THERE IS VALUE IN TRADITION…
Grandpa was a creature of habit. When I went to visit him for dinner, I never had to ask what time: it was always cocktails at 6:30, dinner at 7:00. He kept the same type of after-dinner peppermints on the table in all of his homes. For decades, he hosted a Christmas caroling party on the second Thursday of December. I think he found comfort in regularity and peace of mind in the predictability of structure.
…AND ALSO IN FLEXIBILITY.
The downside of Grandpa’s penchant for consistency was his difficulty accepting changes or deviations from decorum. If people didn’t show up on time to dinner or weren’t dressed properly for the occasion, I could see the struggle on his face as he worked to reconcile the new reality with his expectation. This often manifested as sharp words or a stern look of disapproval. But as he got older, he softened dramatically. As he needed to take more frequent naps, his ability to stick to his own schedule changed, and when he realized it was okay to be more fluid about his plans, that ease extended to his acceptance of people and circumstances outside his control. I experienced his greater happiness and peace through this attitude of acceptance.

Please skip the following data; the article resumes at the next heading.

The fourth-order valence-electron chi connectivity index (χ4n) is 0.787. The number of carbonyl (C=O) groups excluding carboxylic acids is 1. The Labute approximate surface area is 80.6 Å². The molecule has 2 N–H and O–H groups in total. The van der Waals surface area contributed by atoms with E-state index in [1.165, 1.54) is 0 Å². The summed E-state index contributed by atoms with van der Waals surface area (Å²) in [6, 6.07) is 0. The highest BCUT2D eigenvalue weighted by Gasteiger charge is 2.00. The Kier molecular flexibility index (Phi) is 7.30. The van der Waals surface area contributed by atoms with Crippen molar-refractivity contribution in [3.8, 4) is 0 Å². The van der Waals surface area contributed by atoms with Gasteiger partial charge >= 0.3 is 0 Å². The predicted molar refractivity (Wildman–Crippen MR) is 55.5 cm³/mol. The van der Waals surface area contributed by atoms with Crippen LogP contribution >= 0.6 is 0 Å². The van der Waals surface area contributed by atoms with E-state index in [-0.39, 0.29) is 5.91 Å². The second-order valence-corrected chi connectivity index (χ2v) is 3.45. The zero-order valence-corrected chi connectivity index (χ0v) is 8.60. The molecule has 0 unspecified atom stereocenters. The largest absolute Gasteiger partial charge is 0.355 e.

JUST LET GO.
This was Grandpa’s final lesson. He loved life passionately and had a powerful will to survive. Over the last decade, every time we thought he might be at the end he would surprise us all and surge back to health. But he had aged, and as his 101-year-old body struggled more and more over his final days, no amount of supplemental oxygen or medication could keep the life force moving through him. In his last moments, surrounded by family, my beloved Grandpa finally accepted that this was it. His eyes closed, his breathing slowed gradually to a stop, and he just let go.